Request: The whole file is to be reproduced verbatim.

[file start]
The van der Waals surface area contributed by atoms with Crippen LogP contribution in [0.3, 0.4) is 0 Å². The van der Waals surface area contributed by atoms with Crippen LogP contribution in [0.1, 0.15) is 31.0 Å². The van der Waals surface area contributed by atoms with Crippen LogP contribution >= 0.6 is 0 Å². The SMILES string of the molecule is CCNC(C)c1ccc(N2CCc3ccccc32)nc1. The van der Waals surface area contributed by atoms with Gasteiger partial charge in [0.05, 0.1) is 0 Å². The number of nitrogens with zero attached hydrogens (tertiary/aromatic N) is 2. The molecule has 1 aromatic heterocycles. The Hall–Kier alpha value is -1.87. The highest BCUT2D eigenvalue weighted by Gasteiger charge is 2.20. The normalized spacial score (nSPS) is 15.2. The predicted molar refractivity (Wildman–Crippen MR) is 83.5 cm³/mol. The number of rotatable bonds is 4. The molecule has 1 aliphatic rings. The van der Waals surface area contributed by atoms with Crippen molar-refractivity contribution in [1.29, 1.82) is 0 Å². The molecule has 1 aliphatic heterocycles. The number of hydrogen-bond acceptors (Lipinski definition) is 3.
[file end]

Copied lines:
The van der Waals surface area contributed by atoms with Crippen LogP contribution in [0.3, 0.4) is 0 Å². The van der Waals surface area contributed by atoms with Crippen LogP contribution in [0.1, 0.15) is 31.0 Å². The van der Waals surface area contributed by atoms with Crippen LogP contribution >= 0.6 is 0 Å². The SMILES string of the molecule is CCNC(C)c1ccc(N2CCc3ccccc32)nc1. The van der Waals surface area contributed by atoms with Gasteiger partial charge in [0.05, 0.1) is 0 Å². The number of nitrogens with zero attached hydrogens (tertiary/aromatic N) is 2. The molecule has 1 aromatic heterocycles. The Hall–Kier alpha value is -1.87. The highest BCUT2D eigenvalue weighted by Gasteiger charge is 2.20. The normalized spacial score (nSPS) is 15.2. The predicted molar refractivity (Wildman–Crippen MR) is 83.5 cm³/mol. The number of rotatable bonds is 4. The molecule has 1 aliphatic rings. The van der Waals surface area contributed by atoms with Crippen molar-refractivity contribution in [1.29, 1.82) is 0 Å². The molecule has 1 aliphatic heterocycles. The number of hydrogen-bond acceptors (Lipinski definition) is 3.